one of the great fallacies, in fact perpetuated by JW, was that he never swore. I am friends with a former player of his and he said he could let salty language fly in a heartbeat, that he had quite a temper. The rolled up program that he put up to his mouth during games when he wanted to go off on referees was to keep lip readers from picking up his four letter words. He loved the St. John nickname, but it was far from the truth
              • It smells
                I set foot on the campus every day for a few years. It smells like burnt sauerkraut when the wind blows the wrong way. I came out of my apartment one morning and I thought someone had dug up a sewer line. That place is an absolute trash heap compared to Bloomington.
              • 1932 Purdue NCAA championship
                Purdue has never won the NCAA men's basketball tournament, but they indeed were voted 1932 NCAA basketball champions.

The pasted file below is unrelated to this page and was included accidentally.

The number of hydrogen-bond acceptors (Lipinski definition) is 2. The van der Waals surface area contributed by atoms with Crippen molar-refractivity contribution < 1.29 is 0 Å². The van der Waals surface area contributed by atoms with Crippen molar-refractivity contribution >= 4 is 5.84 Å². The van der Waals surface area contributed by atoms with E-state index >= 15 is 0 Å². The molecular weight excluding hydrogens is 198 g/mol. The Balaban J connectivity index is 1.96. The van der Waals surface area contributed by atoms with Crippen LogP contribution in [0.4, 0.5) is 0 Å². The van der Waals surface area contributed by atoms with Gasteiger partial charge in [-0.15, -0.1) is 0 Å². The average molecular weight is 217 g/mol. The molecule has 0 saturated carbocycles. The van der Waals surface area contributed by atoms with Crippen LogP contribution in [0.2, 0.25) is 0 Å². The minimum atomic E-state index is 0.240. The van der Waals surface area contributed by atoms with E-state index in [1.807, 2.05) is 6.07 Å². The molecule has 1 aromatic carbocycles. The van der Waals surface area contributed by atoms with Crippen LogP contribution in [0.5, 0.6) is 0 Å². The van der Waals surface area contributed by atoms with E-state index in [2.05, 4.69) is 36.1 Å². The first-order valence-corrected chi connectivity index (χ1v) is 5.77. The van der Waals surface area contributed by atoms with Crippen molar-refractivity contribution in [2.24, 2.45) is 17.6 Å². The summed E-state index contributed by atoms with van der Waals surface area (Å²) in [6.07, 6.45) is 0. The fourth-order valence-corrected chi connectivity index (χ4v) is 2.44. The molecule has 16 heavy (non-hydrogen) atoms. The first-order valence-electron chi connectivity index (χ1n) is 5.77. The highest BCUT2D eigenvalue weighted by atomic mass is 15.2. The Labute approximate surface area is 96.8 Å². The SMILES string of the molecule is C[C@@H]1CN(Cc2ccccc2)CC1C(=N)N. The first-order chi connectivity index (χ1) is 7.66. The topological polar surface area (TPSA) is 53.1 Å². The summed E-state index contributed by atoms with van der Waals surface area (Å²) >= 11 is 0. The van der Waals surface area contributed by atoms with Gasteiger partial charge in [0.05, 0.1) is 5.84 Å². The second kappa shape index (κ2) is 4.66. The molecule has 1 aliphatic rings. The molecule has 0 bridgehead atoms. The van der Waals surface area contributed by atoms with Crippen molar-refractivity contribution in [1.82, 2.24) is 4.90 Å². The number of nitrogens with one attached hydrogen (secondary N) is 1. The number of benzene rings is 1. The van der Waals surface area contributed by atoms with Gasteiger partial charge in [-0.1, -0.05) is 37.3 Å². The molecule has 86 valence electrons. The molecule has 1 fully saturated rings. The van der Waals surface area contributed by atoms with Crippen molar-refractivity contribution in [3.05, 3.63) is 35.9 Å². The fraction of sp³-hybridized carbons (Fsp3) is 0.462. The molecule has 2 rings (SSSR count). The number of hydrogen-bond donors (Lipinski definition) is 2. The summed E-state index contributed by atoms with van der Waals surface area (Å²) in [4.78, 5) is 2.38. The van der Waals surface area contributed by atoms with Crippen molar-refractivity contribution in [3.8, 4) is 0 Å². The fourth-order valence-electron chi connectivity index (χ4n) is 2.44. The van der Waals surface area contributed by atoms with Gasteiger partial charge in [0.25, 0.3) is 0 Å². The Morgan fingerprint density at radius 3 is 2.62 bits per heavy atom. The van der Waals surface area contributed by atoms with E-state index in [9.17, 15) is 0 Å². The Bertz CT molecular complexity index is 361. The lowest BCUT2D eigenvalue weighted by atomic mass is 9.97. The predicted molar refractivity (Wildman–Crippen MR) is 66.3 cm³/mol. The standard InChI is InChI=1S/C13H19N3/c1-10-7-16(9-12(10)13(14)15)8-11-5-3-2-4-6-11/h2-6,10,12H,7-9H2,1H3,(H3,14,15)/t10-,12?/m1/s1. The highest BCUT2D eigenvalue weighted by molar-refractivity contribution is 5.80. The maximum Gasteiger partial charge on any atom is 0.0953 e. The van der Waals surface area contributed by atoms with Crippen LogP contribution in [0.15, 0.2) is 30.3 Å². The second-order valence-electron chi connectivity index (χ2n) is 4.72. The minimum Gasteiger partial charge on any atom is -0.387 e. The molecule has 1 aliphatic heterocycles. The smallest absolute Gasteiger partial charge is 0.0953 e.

• Silent Knight
                Bob Knight resented Coach Wooden because (a) Wooden was far more successful and (b) the one and only time they met heaad-to-head, UCLA won 70-59. Ever notice how Knight only heaped praise on coaches he could beat? He turned against Coach K, Steve Alford and even Bill Frieder once they were able to beat him.
              • The Purdue Championship
                I'll make this point once again about the Purdue "championship"...

                This is not at all comparable to a Notre Dame football championship voted on by writers at the time. Purdue was not awarded this "championship" after the season. It was voted on YEARS LATER. Most of these people never even saw the Purdue team play, the Purdue team didn't face any pressure going into the last few games knowing they were ranked number one and had a championship on the line. Nothing like that at all. Again, the Helms Foundation went back and retroactively decided years and even decades after the games were played who their champion was for each year. It has no more bearing than me forming the Todd Foundation today and retroactively naming the Colts football champions for last year.